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Esther Wagner © Rick Wagner
Esther Wagner shows off the huge pine cones from along the Longleaf Trace in Mississippi.


Brian Anderson © Leeann Rock
Brian Anderson, Leeann Rock's husband,
poses at the Mason-Dixon Line.


Tell Us ...

Do you have a favorite destination that you use a rail-trail to reach? Maybe you ride a pathway to access a particular park? Or does a local trail take you by a famous waterfall or lake, or some other memorable natural attraction? Wherever your trails lead you, share your favorite destinations with Karl at karl@railstotrails.org.

With all e-mails and photos, please include where you currently live as well as any caption info. All photos submitted to Rails-to-Trails Conservancy may be used in any and all organizational materials.

A Summer of Rail-Trail Excursions

In August, we asked you to tell us your favorite memories from the summer rail-trail season. From family getaways to annual rides and geocaching adventures, this summer has certainly been an active one for rail-trail lovers around the country. Enjoy the great responses below, and see if you get any ideas for next summer! 
 
Rick and Debbie Wagner — Pierceton, Ind.
We are always looking for longer rail-trails that our family has not ridden. Last month, we drove 860 miles to Hattiesburg, Miss., to say goodbye to our son, who is now deployed to Army duty in Afghanistan. Using RTC's trail-finder Web site, www.traillink.com, we made plans to ride 25 of the 41 miles of the Longleaf Trace.
 
The Longleaf Trace begins on the campus of the University of Southern Mississippi in Hattiesburg, though it will soon be extended farther into the city. The trail has many sponsors and is first-rate in its appurtenances. One unusual feature not found on many trails is a trailhead with modern restrooms about every five miles along the route. For scenery, the pine forests along the Longleaf are breathtaking. And to make it yet more interesting, many signs have been posted by the builders of this trail, giving the names of trees, shrubs and bushes along the trail. The signs help one's awareness of the fascinating varieties of trees that grow in wooded areas, which could not be appreciated when whisking along in a car on a highway.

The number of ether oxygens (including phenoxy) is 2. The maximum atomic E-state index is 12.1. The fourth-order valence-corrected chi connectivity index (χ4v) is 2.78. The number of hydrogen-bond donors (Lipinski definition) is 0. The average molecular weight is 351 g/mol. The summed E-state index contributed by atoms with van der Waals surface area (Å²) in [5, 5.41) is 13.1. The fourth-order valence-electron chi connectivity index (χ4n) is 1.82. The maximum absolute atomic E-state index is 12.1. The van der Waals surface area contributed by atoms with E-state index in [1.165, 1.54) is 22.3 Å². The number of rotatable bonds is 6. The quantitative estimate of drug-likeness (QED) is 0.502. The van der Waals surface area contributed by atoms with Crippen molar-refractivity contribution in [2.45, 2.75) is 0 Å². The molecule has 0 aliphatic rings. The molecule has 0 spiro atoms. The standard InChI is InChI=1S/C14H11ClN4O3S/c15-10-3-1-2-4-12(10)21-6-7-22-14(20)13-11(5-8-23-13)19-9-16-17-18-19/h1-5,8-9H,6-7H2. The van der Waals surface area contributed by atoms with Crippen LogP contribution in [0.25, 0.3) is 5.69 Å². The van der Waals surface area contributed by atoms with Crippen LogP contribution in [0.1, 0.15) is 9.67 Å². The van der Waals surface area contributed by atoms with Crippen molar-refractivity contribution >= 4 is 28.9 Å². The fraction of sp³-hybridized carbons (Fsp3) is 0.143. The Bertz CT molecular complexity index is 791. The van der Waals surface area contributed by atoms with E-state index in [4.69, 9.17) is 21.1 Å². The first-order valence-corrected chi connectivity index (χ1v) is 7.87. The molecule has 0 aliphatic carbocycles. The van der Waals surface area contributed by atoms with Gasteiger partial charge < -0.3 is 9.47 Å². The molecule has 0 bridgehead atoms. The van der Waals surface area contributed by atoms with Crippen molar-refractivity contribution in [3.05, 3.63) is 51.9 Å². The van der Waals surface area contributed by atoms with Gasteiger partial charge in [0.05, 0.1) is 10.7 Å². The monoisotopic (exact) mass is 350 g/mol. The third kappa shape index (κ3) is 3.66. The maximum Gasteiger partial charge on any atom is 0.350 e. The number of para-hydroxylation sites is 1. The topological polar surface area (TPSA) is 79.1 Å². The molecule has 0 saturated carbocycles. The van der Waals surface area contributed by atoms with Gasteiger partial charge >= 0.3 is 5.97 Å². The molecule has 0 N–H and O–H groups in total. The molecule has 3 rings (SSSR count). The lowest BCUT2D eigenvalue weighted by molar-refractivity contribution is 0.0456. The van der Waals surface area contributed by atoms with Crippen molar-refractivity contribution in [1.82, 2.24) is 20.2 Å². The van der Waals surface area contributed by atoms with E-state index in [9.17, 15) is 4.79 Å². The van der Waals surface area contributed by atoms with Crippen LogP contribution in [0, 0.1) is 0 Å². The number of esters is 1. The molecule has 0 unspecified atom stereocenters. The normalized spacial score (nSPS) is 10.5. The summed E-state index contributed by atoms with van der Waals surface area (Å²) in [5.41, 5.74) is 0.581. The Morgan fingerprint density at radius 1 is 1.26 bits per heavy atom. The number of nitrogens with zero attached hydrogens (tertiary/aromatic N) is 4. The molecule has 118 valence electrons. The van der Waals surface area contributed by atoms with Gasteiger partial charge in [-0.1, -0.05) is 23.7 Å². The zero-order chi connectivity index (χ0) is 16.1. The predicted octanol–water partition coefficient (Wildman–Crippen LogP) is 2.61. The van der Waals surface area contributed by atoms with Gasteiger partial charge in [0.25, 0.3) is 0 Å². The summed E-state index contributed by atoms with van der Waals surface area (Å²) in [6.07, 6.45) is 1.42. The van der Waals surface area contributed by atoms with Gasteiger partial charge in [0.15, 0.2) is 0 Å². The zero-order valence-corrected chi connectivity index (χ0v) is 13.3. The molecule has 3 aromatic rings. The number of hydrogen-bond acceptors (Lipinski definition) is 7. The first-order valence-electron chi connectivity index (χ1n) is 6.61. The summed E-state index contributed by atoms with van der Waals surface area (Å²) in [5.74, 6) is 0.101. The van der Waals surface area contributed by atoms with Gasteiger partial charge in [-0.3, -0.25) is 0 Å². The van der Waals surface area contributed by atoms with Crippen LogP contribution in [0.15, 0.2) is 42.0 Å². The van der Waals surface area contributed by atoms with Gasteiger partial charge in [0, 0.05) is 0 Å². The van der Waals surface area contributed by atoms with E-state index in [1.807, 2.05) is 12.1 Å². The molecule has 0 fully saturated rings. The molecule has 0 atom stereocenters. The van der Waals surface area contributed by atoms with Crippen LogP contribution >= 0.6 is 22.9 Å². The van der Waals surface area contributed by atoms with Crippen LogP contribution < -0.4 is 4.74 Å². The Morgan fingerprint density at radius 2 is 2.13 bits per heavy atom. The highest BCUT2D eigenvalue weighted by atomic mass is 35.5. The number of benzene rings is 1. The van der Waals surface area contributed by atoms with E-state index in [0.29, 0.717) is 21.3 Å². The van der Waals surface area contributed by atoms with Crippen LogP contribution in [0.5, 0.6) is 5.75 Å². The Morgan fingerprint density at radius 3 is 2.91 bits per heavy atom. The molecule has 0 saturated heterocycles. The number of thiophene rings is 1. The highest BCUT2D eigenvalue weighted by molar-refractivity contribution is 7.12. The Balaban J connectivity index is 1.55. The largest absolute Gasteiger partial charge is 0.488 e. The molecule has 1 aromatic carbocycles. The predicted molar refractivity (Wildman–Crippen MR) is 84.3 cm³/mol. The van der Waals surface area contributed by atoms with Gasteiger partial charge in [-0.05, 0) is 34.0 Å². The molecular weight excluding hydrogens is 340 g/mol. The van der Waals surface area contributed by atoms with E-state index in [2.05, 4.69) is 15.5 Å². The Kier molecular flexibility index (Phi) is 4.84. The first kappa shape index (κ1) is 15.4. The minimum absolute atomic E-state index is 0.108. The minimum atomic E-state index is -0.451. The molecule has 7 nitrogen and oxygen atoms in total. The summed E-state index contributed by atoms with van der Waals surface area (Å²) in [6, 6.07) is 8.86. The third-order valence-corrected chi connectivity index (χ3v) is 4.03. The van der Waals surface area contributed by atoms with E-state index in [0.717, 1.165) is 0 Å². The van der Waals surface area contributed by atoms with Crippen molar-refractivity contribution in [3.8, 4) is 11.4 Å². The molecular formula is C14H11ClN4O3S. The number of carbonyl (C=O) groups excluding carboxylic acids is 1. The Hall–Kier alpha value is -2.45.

Signs along the Longleaf Trace also indicate that Rails-to-Trails Conservancy was involved in building this trail. We commend all parties for preserving a historic rail corridor, while adding convenience and opportunities to learn more about nature. Bicycling on rail-trails was fun just for exercise, sightseeing, fellowship and quiet time. Now it's more yet!

Leeann Rock — Mount Airy, Md.
My husband and I spent this past July 4 on the
Great Allegheny Passage and used both rail and trail. From Cumberland, Md., we and our bikes rode the Western Maryland Scenic Railroad up (and I do mean upan "only" two percent grade gets to be wearing after a while) to Frostburg, Md., and from there continued by bike into Pennsylvania to Sand Patch. It was an amazing day in many respects, not the least of which is the sheer beauty of the trail environment with the woods and mountains and the amazing tunnels. There had been plenty of rain, so things were ferociously green!

Then there was the awesome train ride, experiencing the power of the coal-fired steam engine and watching the engine reverse on the turntable in Frostburg. Flying back down the trail from the Eastern Continental Divide back into Cumberland was just a blast! Finally, and somehow fitting for the Fourth of July, was the wide range of people riding the train: tourists from all over the country and all over the world, locals, young and old. Following on the previous day's ride on the
C&O Canal towpath out of Cumberland, it couldn't have been a better holiday!

Will Wattles — New Vineyard, Maine